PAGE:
Sources: Nature Medicine Published online
According to the authors of the study, approximately 100,000 individuals in the United States currently await kidney transplantation, and 400,000 individuals live with end-stage kidney disease requiring hemodialysis. It is hoped that the creation of a transplantable graft to permanently replace kidney function would address donor organ shortage and the morbidity associated with immunosuppression. The difficulties of course are that a bioengineered graft must have the kidney’s architecture and function and permit perfusion, filtration, secretion, absorption and drainage of urine -just like the owner’s original kidney would.
The kidney, actually succeded in producing urine, albeit at a rate 23% of natural ones. And while the organ’s effectiveness decreased to 5% when transplanted into another rat, it functioned. According to lead researcher, Dr Harald Ott, “If you’re on haemodialysis then kidney function of 10% to 15% would already make you independent of haemodialysis. It’s not that we have to go all the way.”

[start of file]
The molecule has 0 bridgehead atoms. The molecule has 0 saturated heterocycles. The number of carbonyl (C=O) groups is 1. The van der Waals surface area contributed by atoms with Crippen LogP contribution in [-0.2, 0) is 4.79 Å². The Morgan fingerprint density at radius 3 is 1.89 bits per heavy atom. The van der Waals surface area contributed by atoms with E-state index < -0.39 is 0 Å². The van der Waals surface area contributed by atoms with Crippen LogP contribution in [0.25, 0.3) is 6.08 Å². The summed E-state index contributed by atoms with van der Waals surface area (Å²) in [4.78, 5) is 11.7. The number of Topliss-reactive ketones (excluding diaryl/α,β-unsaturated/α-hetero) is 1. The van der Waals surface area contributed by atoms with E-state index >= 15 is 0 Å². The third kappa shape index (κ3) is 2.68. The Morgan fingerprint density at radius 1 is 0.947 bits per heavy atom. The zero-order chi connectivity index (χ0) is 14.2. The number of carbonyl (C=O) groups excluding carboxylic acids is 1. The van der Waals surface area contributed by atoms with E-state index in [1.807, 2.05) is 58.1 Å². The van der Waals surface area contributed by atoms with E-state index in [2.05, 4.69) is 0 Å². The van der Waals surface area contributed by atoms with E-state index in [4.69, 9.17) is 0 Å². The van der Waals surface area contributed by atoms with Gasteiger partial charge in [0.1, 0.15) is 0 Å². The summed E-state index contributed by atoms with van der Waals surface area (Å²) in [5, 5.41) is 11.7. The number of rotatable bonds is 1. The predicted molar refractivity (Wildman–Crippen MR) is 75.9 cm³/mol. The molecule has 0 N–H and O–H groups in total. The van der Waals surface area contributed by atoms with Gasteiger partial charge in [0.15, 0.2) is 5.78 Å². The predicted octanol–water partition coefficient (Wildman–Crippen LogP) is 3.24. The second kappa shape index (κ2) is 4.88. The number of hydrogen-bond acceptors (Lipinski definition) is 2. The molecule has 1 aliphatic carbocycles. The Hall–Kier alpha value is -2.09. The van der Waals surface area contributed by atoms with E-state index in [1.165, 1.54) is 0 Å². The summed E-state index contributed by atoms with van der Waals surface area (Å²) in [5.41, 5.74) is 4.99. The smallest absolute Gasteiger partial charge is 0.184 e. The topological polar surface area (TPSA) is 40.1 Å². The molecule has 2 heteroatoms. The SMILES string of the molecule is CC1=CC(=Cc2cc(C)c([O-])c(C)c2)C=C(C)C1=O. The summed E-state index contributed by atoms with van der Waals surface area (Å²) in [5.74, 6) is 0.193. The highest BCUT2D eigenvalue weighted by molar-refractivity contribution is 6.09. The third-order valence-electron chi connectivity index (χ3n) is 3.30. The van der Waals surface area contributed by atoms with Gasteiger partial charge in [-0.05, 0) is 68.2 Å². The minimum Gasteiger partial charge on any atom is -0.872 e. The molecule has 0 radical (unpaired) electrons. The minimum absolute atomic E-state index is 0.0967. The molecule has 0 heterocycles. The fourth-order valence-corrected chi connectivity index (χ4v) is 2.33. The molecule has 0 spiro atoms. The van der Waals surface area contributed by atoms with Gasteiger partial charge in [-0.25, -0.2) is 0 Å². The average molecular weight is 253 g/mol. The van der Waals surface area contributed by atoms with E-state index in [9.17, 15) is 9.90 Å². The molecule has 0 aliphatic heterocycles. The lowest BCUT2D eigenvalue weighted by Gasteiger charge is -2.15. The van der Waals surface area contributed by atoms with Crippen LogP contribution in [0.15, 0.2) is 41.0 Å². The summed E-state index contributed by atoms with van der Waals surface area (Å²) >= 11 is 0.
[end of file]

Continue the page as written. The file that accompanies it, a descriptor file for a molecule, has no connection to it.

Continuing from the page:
Nearly 1 million patients in the United States live with end-stage renal disease (ESRD), with over 100,000 new diagnoses every year. Although hemodialysis has increased the survival of patients with ESRD, transplantation remains the only available curative treatment. About 18,000 kidney transplants are performed per year in the United States, yet approximately 100,000 Americans currently await a donor kidney. Waiting times for donors have increased to over 3 years and those dying while waiting have increased by 5–10%. Even if a donor is found, 20% of recipients will experience an episode of acute rejection within 5 years of transplantation, and approximately 40% of recipients will die or lose graft function within 10 years after transplantation. The creation of a bioengineered kidney could theoretically solve all of these these problems by providing an autologous graft on demand.
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Posted by: Gayle R. Lewis, Esquire